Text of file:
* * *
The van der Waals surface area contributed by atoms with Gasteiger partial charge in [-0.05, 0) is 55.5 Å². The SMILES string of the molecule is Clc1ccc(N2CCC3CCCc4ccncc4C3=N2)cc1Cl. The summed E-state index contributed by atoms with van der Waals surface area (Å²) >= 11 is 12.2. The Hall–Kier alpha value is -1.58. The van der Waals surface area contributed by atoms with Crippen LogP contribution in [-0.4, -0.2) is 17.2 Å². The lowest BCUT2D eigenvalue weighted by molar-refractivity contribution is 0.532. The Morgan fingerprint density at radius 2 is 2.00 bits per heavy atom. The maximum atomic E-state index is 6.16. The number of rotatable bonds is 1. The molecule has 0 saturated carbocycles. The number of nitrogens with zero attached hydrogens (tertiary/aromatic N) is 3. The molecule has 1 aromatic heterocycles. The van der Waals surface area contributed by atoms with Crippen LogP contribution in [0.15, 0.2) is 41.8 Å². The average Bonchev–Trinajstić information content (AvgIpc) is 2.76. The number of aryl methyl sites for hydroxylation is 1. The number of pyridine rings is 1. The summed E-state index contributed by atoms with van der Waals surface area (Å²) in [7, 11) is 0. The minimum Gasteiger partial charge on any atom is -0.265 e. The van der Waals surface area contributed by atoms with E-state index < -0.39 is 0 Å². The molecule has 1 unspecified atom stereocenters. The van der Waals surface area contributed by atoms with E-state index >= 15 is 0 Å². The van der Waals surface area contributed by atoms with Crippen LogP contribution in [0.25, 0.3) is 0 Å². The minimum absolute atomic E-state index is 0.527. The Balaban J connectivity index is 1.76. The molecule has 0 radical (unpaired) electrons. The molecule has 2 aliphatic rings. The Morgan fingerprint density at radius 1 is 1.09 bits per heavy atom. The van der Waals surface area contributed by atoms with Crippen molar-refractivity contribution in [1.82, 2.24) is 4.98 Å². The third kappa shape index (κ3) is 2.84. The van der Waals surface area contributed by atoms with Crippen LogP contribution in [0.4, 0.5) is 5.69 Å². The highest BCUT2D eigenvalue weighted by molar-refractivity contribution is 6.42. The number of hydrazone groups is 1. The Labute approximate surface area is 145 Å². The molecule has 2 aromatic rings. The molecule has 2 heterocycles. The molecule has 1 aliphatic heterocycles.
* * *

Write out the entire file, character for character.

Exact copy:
The van der Waals surface area contributed by atoms with Gasteiger partial charge in [-0.05, 0) is 55.5 Å². The SMILES string of the molecule is Clc1ccc(N2CCC3CCCc4ccncc4C3=N2)cc1Cl. The summed E-state index contributed by atoms with van der Waals surface area (Å²) >= 11 is 12.2. The Hall–Kier alpha value is -1.58. The van der Waals surface area contributed by atoms with Crippen LogP contribution in [-0.4, -0.2) is 17.2 Å². The lowest BCUT2D eigenvalue weighted by molar-refractivity contribution is 0.532. The Morgan fingerprint density at radius 2 is 2.00 bits per heavy atom. The maximum atomic E-state index is 6.16. The number of rotatable bonds is 1. The molecule has 0 saturated carbocycles. The number of nitrogens with zero attached hydrogens (tertiary/aromatic N) is 3. The molecule has 1 aromatic heterocycles. The van der Waals surface area contributed by atoms with Crippen LogP contribution in [0.15, 0.2) is 41.8 Å². The average Bonchev–Trinajstić information content (AvgIpc) is 2.76. The number of aryl methyl sites for hydroxylation is 1. The number of pyridine rings is 1. The summed E-state index contributed by atoms with van der Waals surface area (Å²) in [7, 11) is 0. The minimum Gasteiger partial charge on any atom is -0.265 e. The van der Waals surface area contributed by atoms with E-state index < -0.39 is 0 Å². The molecule has 1 unspecified atom stereocenters. The van der Waals surface area contributed by atoms with E-state index >= 15 is 0 Å². The van der Waals surface area contributed by atoms with Crippen LogP contribution in [0.25, 0.3) is 0 Å². The minimum absolute atomic E-state index is 0.527. The Balaban J connectivity index is 1.76. The molecule has 0 radical (unpaired) electrons. The molecule has 2 aliphatic rings. The Morgan fingerprint density at radius 1 is 1.09 bits per heavy atom. The van der Waals surface area contributed by atoms with Crippen molar-refractivity contribution in [1.82, 2.24) is 4.98 Å². The third kappa shape index (κ3) is 2.84. The van der Waals surface area contributed by atoms with Crippen LogP contribution in [0.4, 0.5) is 5.69 Å². The highest BCUT2D eigenvalue weighted by molar-refractivity contribution is 6.42. The number of hydrazone groups is 1. The Labute approximate surface area is 145 Å². The molecule has 2 aromatic rings. The molecule has 2 heterocycles. The molecule has 1 aliphatic heterocycles.